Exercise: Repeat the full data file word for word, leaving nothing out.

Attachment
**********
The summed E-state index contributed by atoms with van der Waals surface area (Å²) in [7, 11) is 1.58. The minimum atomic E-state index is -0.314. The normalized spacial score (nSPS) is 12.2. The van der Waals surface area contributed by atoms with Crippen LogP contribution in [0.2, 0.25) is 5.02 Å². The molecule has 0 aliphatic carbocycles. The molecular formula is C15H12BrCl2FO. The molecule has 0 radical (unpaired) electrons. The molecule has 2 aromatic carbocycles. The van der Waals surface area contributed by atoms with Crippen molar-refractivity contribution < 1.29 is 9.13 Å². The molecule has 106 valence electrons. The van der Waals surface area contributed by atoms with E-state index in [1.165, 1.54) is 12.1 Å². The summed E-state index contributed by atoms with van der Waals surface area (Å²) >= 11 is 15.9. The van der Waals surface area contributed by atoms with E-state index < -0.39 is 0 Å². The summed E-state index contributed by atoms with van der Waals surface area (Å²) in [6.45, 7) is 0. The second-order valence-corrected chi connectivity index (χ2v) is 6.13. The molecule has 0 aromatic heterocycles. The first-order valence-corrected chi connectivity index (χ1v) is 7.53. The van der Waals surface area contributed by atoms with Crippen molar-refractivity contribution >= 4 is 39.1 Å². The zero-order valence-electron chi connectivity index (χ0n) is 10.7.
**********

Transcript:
The summed E-state index contributed by atoms with van der Waals surface area (Å²) in [7, 11) is 1.58. The minimum atomic E-state index is -0.314. The normalized spacial score (nSPS) is 12.2. The van der Waals surface area contributed by atoms with Crippen LogP contribution in [0.2, 0.25) is 5.02 Å². The molecule has 0 aliphatic carbocycles. The molecular formula is C15H12BrCl2FO. The molecule has 0 radical (unpaired) electrons. The molecule has 2 aromatic carbocycles. The van der Waals surface area contributed by atoms with Crippen molar-refractivity contribution < 1.29 is 9.13 Å². The molecule has 106 valence electrons. The van der Waals surface area contributed by atoms with E-state index in [1.165, 1.54) is 12.1 Å². The summed E-state index contributed by atoms with van der Waals surface area (Å²) >= 11 is 15.9. The van der Waals surface area contributed by atoms with E-state index < -0.39 is 0 Å². The summed E-state index contributed by atoms with van der Waals surface area (Å²) in [6.45, 7) is 0. The second-order valence-corrected chi connectivity index (χ2v) is 6.13. The molecule has 0 aromatic heterocycles. The first-order valence-corrected chi connectivity index (χ1v) is 7.53. The van der Waals surface area contributed by atoms with Crippen molar-refractivity contribution >= 4 is 39.1 Å². The zero-order valence-electron chi connectivity index (χ0n) is 10.7.